Vaginal softgel benefits older women with vulvovaginal atrophy

Audrey Abella
12 Oct 2020
Vaginal softgel benefits older women with vulvovaginal atrophy

Use of the self-administered TX-004HR – an applicator-free, ultra-low-dose, 17β-oestradiol softgel vaginal insert – led to significant improvements in the symptoms of vulvovaginal atrophy (VVA) such as moderate-to-severe dyspareunia and vaginal dryness in postmenopausal women aged >60 years, according to updated results from the phase III REJOICE trial presented at NAMS 2020.

VVA is a chronic genitourinary condition affecting more than 30 million women in the US, which can be bothersome and can progressively worsen if left untreated. [Menopause 2013;20:888-902] “[Given the] ageing … population and increasing longevity, this burden may last for over one-third of their lives,” said the researchers.

Initial findings of the REJOICE trial showed that TX-004HR markedly oestrogenized the vaginal tissue, improved symptoms of dyspareunia and vaginal dryness compared with placebo, and proved to be safe and well-tolerated in menopausal women with moderate-to-severe dyspareunia. [Menopause 2017;24:409-416] This led to the US FDA approval in 2018 of the 4- and 10-μg doses of TX-004HR for the management of moderate-to-severe dyspareunia due to menopause. [, accessed October 12, 2020] However, evidence on its impact on older women (aged >60 years) is lacking, noted the researchers.

The team therefore sought to evaluate the efficacy of TX-004HR in postmenopausal women with VVA (defined as ≤5 percent superficial cells on vaginal cytological smear and vaginal pH of >5.0) and moderate-to-severe dyspareunia. Of the 764 women (mean age 59 years) in the REJOICE cohort, 295 were aged >60 years. Participants were randomized to receive the TX-004HR either at a dose of 4, 10, or 25 µg, or a placebo vaginal insert, for 12 weeks. The vaginal insert was to be administered daily for 2 weeks followed by a twice-weekly dosing. [NAMS 2020, abstract P-11]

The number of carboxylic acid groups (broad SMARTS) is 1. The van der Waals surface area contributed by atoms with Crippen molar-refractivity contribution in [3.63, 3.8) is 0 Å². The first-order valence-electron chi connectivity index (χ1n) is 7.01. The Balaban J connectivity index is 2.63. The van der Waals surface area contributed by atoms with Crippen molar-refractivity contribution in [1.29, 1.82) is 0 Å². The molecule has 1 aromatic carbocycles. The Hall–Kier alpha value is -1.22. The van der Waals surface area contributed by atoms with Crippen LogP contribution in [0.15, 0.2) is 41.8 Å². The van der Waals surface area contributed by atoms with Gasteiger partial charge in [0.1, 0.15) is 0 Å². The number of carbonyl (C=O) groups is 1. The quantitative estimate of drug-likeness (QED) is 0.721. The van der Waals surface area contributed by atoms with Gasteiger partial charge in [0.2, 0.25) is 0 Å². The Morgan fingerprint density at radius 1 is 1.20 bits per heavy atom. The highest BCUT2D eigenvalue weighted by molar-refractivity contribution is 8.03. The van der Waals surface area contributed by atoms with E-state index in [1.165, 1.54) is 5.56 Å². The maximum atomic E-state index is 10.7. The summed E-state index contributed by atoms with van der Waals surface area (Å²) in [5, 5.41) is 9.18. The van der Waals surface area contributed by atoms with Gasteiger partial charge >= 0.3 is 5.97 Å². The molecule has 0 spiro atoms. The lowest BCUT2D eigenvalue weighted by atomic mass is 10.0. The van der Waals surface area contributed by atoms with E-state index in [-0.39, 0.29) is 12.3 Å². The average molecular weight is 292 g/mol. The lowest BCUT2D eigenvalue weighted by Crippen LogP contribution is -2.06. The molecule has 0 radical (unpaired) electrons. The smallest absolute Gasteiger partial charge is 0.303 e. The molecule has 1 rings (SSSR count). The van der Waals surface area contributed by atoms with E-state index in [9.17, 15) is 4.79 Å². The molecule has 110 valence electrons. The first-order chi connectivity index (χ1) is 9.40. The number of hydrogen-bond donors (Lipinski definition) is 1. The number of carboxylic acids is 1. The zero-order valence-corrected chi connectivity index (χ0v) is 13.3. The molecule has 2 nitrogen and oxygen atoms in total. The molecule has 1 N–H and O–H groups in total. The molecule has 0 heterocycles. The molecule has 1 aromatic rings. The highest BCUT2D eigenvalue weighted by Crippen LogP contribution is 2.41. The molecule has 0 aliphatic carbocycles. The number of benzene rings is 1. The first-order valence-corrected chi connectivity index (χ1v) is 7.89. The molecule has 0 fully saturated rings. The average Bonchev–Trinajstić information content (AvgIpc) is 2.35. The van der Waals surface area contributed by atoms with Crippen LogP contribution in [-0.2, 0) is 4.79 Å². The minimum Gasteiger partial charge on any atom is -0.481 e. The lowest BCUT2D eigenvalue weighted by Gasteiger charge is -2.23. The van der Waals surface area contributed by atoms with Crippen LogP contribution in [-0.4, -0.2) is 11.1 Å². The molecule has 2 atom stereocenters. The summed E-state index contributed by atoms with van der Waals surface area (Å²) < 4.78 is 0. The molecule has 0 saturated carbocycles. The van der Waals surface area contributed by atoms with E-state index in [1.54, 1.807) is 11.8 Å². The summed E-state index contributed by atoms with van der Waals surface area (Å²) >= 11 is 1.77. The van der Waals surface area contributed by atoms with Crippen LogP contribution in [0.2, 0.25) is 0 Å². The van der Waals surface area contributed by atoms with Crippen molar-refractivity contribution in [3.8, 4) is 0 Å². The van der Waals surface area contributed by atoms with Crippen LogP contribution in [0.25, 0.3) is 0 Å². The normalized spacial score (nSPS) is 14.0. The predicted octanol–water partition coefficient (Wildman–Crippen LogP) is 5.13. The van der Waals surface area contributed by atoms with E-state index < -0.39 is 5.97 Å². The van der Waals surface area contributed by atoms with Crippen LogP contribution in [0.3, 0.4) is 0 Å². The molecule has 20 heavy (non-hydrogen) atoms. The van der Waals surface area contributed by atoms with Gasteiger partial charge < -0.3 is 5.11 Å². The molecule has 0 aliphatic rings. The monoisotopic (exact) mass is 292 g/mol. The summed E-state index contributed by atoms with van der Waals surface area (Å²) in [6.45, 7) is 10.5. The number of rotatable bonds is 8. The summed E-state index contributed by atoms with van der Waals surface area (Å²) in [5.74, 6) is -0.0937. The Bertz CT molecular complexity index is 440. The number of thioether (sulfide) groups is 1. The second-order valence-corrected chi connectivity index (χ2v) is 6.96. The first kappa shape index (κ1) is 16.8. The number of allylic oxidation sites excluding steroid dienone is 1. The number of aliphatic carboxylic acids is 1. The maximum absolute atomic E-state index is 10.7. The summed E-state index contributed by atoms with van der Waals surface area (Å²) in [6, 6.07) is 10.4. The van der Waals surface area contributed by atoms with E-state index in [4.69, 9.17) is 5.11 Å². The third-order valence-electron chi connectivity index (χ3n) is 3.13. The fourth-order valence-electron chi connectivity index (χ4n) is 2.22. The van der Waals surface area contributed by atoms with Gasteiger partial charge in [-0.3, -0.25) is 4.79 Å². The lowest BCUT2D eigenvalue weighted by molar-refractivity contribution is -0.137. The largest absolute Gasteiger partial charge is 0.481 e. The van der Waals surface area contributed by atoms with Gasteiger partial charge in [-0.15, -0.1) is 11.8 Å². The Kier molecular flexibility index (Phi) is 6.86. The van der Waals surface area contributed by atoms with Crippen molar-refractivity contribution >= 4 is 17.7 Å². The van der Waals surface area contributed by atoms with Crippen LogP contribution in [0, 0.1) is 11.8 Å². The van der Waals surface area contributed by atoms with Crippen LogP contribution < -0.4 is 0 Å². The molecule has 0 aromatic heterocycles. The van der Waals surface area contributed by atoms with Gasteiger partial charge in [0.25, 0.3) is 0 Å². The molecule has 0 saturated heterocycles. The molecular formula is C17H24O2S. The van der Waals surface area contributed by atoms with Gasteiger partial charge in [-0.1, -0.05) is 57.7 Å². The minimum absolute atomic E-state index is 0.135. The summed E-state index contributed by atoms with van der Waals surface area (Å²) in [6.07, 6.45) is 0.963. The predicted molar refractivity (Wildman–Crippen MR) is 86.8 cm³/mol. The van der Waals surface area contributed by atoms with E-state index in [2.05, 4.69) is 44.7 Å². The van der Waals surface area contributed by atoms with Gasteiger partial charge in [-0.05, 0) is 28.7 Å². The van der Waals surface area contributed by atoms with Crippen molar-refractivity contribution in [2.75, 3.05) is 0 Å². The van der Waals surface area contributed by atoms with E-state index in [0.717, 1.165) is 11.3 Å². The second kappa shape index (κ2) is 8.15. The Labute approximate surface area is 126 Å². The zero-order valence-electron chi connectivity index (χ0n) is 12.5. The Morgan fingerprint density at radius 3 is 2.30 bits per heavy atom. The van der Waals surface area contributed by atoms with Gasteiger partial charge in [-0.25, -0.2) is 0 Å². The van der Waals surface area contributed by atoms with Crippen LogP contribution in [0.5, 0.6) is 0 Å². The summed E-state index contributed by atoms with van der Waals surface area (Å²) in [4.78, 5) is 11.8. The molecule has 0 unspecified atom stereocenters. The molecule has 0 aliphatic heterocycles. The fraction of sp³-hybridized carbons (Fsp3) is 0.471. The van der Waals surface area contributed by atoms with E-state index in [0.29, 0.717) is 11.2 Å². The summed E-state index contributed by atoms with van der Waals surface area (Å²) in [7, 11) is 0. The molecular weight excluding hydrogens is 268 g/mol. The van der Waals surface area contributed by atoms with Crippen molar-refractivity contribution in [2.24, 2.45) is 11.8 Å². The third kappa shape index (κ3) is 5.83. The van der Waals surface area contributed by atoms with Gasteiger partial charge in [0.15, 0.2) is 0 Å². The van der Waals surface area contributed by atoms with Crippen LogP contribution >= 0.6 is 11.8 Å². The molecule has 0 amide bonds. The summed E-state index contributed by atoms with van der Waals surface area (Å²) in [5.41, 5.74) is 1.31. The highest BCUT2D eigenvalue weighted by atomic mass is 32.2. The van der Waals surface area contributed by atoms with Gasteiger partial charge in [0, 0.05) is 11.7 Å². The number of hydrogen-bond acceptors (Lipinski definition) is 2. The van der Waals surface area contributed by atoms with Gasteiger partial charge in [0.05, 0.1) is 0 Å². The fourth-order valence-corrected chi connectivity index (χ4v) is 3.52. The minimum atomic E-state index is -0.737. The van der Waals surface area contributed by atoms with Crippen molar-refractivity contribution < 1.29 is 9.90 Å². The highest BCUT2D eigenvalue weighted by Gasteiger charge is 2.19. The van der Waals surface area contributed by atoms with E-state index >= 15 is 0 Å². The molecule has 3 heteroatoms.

Beginning week 8, compared with placebo use, the administration of TX-004HR – regardless of dose – led to significant improvements in the severity of dyspareunia (p<0.05 for all doses).

Weeks 6 and 12 saw significant improvements in vaginal dryness with TX-004HR 4 µg vs placebo at (p<0.05 for both timepoints).

Apart from symptomatic relief, corresponding cytologic improvements were also observed with TX-004HR vs placebo, as reflected by the significant increases in the percentage of superficial cells (p<0.05), reductions in the percentage of parabasal cells (p<0.0001), and drops in vaginal pH from baseline (p<0.0001). These results were consistently observed across all timepoints (weeks 2, 6, 8, and 12).

Marked improvements were also noted in terms of visual parameters (ie, vaginal colour, vaginal secretions, surface thickness, epithelial integrity) with all TX-004HR doses compared with placebo across all timepoints (p<0.05 for all).

The current results reinforce the initial findings of REJOICE and support the efficacy of TX-004HR in improving the objective measures of VVA, including vaginal cytology and pH, in this setting, said the researchers.


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